The craze of summer 2014 was people dumping buckets of ice water on their heads while being filmed. Facebook newsfeeds were filled with videos of friends and family voluntarily drenching themselves for all to see. This viral campaign was sparked by the ALS Association’s Ice Bucket Challenge, a brilliant fundraising effort created to increase awareness and support research on amyotrophic lateral sclerosis (a.k.a Lou Gehrig’s Disease). In one month alone, the ALS Association raised more than $100 million. How can other not-for-profits recreate this success to benefit their organizations?
Giving Center, like other nonprofit charities, often reach out to their donor community to find out what works for them. However, even though what motivates donors has been researched, the results are not as straightforward as some might think. What donors say may not always be consistent with what donors do.
Some people donate to support the fundraising efforts of family members, friends or neighbors. Others may make charitable donations to create a philanthropic image for themselves or their company. Still others feel guilty saying no to someone expressing a need. These reasons for giving often are understated and under-reported. So, while this article presents helpful statistics on primary donor motivations, keep in mind that unspoken factors can come into play.
Key Factors Driving DonationsThe 2016 U.S. Trust Study of High Net Worth Philanthropy, which was conducted in partnership with the Indiana University Lilly Family School of Philanthropy, looked at factors driving charitable donation among wealthy households. This study found that donors’ primary motivations for giving were as follows:
- Believing in the mission of the organization (54%)
- Believing that their donation can make a difference (44%)
- Personal satisfaction, enjoyment or fulfillment (39%)
- Supporting the same causes annually (36%)
- Giving back to their community (27%)
- Adhering to religious beliefs (23%)
Matching donation contributions are also listed as a motivating factor, but the amount of the match is not as significant. According to a recent study, offering a matching contribution increased giving by 20%, however doubling or even tripling the match had virtually no additional impact on increased giving.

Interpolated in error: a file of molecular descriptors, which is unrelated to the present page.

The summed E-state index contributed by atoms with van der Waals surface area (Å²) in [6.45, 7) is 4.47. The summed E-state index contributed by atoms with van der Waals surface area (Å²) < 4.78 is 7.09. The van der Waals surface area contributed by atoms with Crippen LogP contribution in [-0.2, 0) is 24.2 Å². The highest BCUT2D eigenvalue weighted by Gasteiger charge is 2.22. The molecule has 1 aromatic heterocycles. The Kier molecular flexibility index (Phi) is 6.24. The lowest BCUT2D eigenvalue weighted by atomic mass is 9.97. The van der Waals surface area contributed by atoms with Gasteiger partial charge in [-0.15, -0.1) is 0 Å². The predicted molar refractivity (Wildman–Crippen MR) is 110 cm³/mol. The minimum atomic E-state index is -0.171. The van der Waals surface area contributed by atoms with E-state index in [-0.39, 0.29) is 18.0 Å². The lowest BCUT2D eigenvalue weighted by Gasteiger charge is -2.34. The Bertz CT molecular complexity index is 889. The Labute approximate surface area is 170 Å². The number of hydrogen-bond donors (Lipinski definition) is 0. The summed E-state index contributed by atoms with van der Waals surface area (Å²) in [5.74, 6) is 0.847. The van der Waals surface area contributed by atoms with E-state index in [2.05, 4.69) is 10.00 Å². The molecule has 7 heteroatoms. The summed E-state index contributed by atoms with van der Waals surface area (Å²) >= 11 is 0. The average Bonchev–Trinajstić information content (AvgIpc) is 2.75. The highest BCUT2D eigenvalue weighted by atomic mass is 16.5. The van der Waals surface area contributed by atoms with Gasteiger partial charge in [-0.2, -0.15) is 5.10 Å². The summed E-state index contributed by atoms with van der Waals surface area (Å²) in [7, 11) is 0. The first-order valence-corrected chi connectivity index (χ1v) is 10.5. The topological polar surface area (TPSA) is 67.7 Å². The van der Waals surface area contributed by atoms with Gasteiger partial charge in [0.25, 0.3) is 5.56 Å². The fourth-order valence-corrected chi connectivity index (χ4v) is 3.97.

It Pays Not to Be PushyDrs. James Andreoni and Marta Serra-Garcia published a study in 2013 related to research on soliciting pledges for contributions. They designed a test to solicit contributions using three different approaches:
- Request an immediate contribution
- Request a pledge now and contribution later
- Request a nonbinding pledge, which would be followed by an immediate “thank you” email and a second “thank you” email one week before the pledge fulfillment request
People who made the nonbinding pledges made the highest level of donations in the study — 35%. The researchers concluded: “if donors feel there is a context of mutual trust and respect, many individuals will stick to their promises.”
One out of five wealthy donors (17%) stopped giving to at least one organization last year. The top-cited reason donors stopped giving to charities (41%) was because they received too-frequent solicitations from the nonprofit organization.
Taxes: The Understated ImpetusOnly 18% of wealthy donors in the same study said they donated primarily because of the tax benefits, compared with 34% of those who stated this as a primary motivation in 2014. Based on previous tax research, people don’t always admit how important tax considerations are to their charitable giving. In 2010, with the discussions surrounding the fate of charitable deductions, 67% of people said they would somewhat or dramatically decrease their charitable donations if the deduction was eliminated.
People in higher tax brackets are usually willing to give more. This is because higher tax rates favor individuals who make large contributions because it gives them larger tax deductions. Wealthy individuals and their advisers recognize this advantage. The idea of donating appreciated stocks and negating taxation on the gains altogether is even more compelling to the informed donors and their financial advisers.
Know Your DonorsThere are many reasons why donors give. Some are spoken out load, some are not. Through our contributions as volunteers and benefactors, holds the power to change the course of society for the better. We can leave an impact on this world with the time and resources that we dedicate to others.
Getting to know what motivates your donors is the key. Your solicitations will be easier to develop and more fruitful once you’ve grasped that.
As those results come in, make sure you have adequate systems in place to track your donations. Remember, timely and accurate recordkeeping is essential for financial accounting purposes, and for donor relations as well.
The Giving Center is here to help you on your journey. Weather it is deciding how to make and impact, or guiding you on making a large or small charitable donation. For a list of ways you can make an impact on your community, please visit our donation page today!